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A dozen papers you should read in the world of Enterprise 2.0

There are a variety of articles and papers that I continue to draw insight from and find myself recommending to others on a regular basis. I decided it would be a useful exercise to assemble them into one set of pointers, add a little bit of commentary, and make it available.

I limited myself to materials that were easily available on the web, which eliminated some more obscure, academic, materials that you probably wouldn’t want to read anyway. I ended up with a dozen items that fall into two categories. The first group represents useful thinking about individual knowledge workers; the second about design principles relevant at the organizational and strategic level.

Design space for individual knowledge work

  • As We May Think” – Vannevar Bush. Peter Drucker coined the term “knowledge worker” in 1959. Bush set the framework for a knowledge worker’s day in 1945.
  • Structured procrastination” – John Perry. A somewhat different, but nonetheless useful take on how to best leverage a multi-tasking, multi-demand world.
  • You and Your Research” – Richard Hamming. Underlying strategies for how to set and follow a strategy for tackling worthwhile and rewarding problems. Although focused on research, the advice is readily applicable to all kinds of knowledge work.
  • Augmenting Human Intellect: A Conceptual Framework” – Doug Engelbart. Engelbart set an agenda for the use of technology for knowledge work that drove much of the conceptual innovation in software for the last several decades.
  • Personal Dynamic Media” (PDF file) – Alan Kay and Adele Goldberg. Along with Engelbart’s paper, Kay and Goldberg’s imagines much of the personal computing revolution and how we might best make use of technology in doing knowledge work.

Strategic and Organizational Design Principles

  • The nature of the firm” (PDF file) – Coase. Coase ultimately own a Nobel prize in economics for this work, which examines the conditions that differentiate between activities best organized by markets vs. those best organized by organizations.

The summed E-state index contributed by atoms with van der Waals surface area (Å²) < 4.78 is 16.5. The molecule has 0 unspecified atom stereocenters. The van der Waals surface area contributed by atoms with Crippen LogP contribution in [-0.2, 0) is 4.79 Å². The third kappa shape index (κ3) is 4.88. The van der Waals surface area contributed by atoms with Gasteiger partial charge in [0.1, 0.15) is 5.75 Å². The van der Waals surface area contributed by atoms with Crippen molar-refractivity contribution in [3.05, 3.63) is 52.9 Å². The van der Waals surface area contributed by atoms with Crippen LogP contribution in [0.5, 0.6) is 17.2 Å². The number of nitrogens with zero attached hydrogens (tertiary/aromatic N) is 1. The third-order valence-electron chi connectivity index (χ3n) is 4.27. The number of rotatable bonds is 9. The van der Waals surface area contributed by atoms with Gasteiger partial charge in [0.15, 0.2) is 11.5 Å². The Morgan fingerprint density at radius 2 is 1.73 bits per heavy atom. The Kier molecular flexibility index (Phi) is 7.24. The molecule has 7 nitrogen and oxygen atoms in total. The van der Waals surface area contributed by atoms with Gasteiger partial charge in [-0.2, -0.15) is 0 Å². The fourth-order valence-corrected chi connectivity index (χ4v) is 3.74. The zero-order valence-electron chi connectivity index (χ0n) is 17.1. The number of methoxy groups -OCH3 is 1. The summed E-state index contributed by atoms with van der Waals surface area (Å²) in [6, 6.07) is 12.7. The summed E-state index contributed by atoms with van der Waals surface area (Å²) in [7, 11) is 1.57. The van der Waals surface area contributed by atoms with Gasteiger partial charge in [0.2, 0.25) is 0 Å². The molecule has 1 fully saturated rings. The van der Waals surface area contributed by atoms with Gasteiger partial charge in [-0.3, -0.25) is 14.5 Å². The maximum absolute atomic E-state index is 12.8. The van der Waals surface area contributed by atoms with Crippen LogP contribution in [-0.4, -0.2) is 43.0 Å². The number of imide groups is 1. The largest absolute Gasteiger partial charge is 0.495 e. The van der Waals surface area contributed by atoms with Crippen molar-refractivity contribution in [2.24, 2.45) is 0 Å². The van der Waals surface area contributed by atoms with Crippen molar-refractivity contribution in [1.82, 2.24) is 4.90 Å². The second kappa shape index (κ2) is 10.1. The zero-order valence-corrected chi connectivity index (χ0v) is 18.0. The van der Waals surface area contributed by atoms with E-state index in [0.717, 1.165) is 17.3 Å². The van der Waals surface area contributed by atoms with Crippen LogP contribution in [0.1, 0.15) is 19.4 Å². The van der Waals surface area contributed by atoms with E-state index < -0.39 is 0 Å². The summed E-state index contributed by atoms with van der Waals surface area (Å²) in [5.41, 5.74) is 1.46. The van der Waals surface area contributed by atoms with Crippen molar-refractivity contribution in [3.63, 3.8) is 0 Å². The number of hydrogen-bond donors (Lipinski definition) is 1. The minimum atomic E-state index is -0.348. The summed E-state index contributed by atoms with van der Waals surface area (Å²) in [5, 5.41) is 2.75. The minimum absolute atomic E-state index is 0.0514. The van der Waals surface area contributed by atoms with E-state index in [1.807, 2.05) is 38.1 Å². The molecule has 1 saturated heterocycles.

• Cluetrain manifesto – Searls, Weinberger, Locke, Levine. The first, and still best, thinking about the ways that the internet affects markets and marketing
  • End to end arguments in system design” (PDF file) – Saltzer, Reed, & Clark. These guys were key designers of the underlying protocols that drive the internet. This paper lays out the reasons why centralized command and control is a bad idea in networks; regardless of how appealing it tends to be to the powers-that-be.
  • Rise of the stupid network – Isenberg. From a former phone industry software engineer, this paper provides an interesting examination of the interaction between technology change and organizational/strategic inertia.
  • The long tail- Anderson . The article that led to the book. Both offer insight into the opportunities to design products and services that take advantage of how the net offers alternatives to mass markets.
  • Places to intervene in a system” – Meadows. The changes we need to make to take full advantage of the opportunities that technology presents us depend on thinking and operating at a systems level. This is the best short overview of the leverage points that can be found and used to make this level of change happen.
  • Wicked problems and social complexity” (PDF file) – Conklin. As a counterbalance to Meadows, Conklin enriches the discussion of systems change by laying out the notion of “wicked problems.” These are the kinds problems whose solutions arise from the interaction between competing interest groups and change the definition of the problem as they are implemented.

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{ 4 } Comments

  1. Stan Garfield | January 2, 2008 at 5:02 pm | Permalink

    Hi, Jim.

    I linked to this post from my blog at http://h20325.www2.hp.com/blogs/garfield/archive/2008/01/02/5371.html

    Regards,
    Stan

  2. Esteban | January 6, 2008 at 7:37 pm | Permalink

    Thank you very much for your list.

    I am very interested in knowing the academic papers you omitted. If it is possible, could you let me know?

  3. Kenneth Schlenker | January 16, 2008 at 6:34 am | Permalink

    This is a great list of references which helped me understand better how pertinent the “enterprise 2.0″ can be in our current economic landscape. If that is of any interest to you, I am currently developing ideas linked with the emergence of the “enterprise 2.0″ on how web 2.0 is likely to change management education: http://kschlenker.wordpress.com

  4. Dan Keldsen | March 18, 2008 at 8:40 pm | Permalink

    Jim – found this via Stan Garfield’s blog. Great list – and I hope our upcoming Market IQ on Enterprise 2.0 (due out next week) can make the cut for the revised list. :)

    A free public webinar discussing our findings will happen on Thursday, March 27th, 2008 – archived and viewable as well, for those who can’t make it. See my blog, or the calendar of events at http://www.aiim.org.

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